I came across a new blog today, Unlikely Christians, and I really like it. Written by three guys, one a Southeastern Seminary grad and two current students, I really appreciate their thinking. I read this afternoon as series, Rethinking "Clergy/Laity", that was great. I would commend the entire series of six short blog posts to you:
Rethinking “Clergy/Laity” – On the danger of the issue (pt. 1)
Rethinking “Clergy/Laity” – A Call to Ministry? (pt. 2)
Rethinking “Clergy/Ministry” – Where are my fireworks? (pt. 3)
Rethinking “Clergy/Laity” – Professional Christians and the Levitical Priesthood (pt. 4)
Rethinking “Clergy/Laity” – Priesthood of Pastors? (pt. 5)
Rethinking “Clergy/Laity” – Let’s not get carried away (pt. 6)
I loved this line from the series:
The Israelites had their professional ministers, so we must have ours. Just like the Israelites we pay them to do the ministry. As such, most of our Protestant churches are functionally Catholic. The paid staff are the professional Christians.
In spite of our profession of a "priesthood of all believers", I think that quote is truer than many of us would like to admit. I would suggest that much of our church practices are a weird blend of Catholic traditions, Protestant theology and a misapplication of Old Testament doctrines to the New Covenant church.
Here is another great line, and it captures the spirit I hope I and other exhibit:
We believe the Bible, and because of this we believe in elders and deacons. There are clear leadership roles given in Scripture that every church should embody (1 Tim. 3:1-7, Tit. 1:5-8, 1 Tim. 3:8-13, Acts 6:1-6). We just want to challenge churches to examine themselves in light of Scripture, and ask whether what they’re doing is truly biblical, or if it’s some sort of secular, Americanized leadership model that has been baptized in religious language and assumed as biblical because “that’s how we’ve always done it.” These are difficult questions to ask.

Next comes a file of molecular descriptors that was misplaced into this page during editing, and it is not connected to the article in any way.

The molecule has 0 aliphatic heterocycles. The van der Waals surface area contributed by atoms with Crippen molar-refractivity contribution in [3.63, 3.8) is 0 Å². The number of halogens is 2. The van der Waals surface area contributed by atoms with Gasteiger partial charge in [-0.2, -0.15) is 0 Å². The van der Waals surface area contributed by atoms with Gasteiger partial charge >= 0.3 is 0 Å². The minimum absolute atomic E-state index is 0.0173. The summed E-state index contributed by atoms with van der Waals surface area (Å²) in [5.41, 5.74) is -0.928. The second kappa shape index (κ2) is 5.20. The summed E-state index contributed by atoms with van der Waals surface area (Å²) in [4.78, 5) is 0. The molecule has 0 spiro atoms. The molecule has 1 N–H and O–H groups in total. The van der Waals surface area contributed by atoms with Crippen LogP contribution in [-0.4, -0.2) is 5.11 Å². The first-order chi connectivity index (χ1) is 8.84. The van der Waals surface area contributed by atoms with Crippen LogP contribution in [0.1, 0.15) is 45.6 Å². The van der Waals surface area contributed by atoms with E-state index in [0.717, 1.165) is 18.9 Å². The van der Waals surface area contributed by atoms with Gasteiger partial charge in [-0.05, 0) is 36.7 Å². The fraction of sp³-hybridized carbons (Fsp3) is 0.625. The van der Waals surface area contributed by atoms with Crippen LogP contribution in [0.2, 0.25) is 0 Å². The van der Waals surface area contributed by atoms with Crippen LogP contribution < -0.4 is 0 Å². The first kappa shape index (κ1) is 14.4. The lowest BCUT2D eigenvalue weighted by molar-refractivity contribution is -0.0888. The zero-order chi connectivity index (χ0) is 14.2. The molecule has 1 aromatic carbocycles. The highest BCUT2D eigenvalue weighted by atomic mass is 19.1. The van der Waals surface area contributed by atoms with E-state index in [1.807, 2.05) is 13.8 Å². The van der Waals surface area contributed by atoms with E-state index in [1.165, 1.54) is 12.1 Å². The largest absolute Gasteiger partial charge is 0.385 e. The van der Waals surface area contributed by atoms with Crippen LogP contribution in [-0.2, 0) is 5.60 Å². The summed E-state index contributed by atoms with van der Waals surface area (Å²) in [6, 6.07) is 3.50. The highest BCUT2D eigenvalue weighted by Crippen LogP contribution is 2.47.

Again, that is what this line of thinking I have been trying to follow for the last year is about. I am not seeking to cast off all authority, all practices, scrap the whole thing and start all over. What I am asking is if the way we traditionally "do" church has its basis in the Scripture or in a tradition that is basically adopted from Rome. What I have concluded is that more often than not, our church practices in reality are simply variations on Roman practices that we have "Protestantized".
Anyway, I liked the posts a lot and I appreciate the direct and concise writing style. Questioning our church traditions is not some subversive plot and in fact often yields a more faithful vision of ministry. I am looking forward to reading more from these three brothers.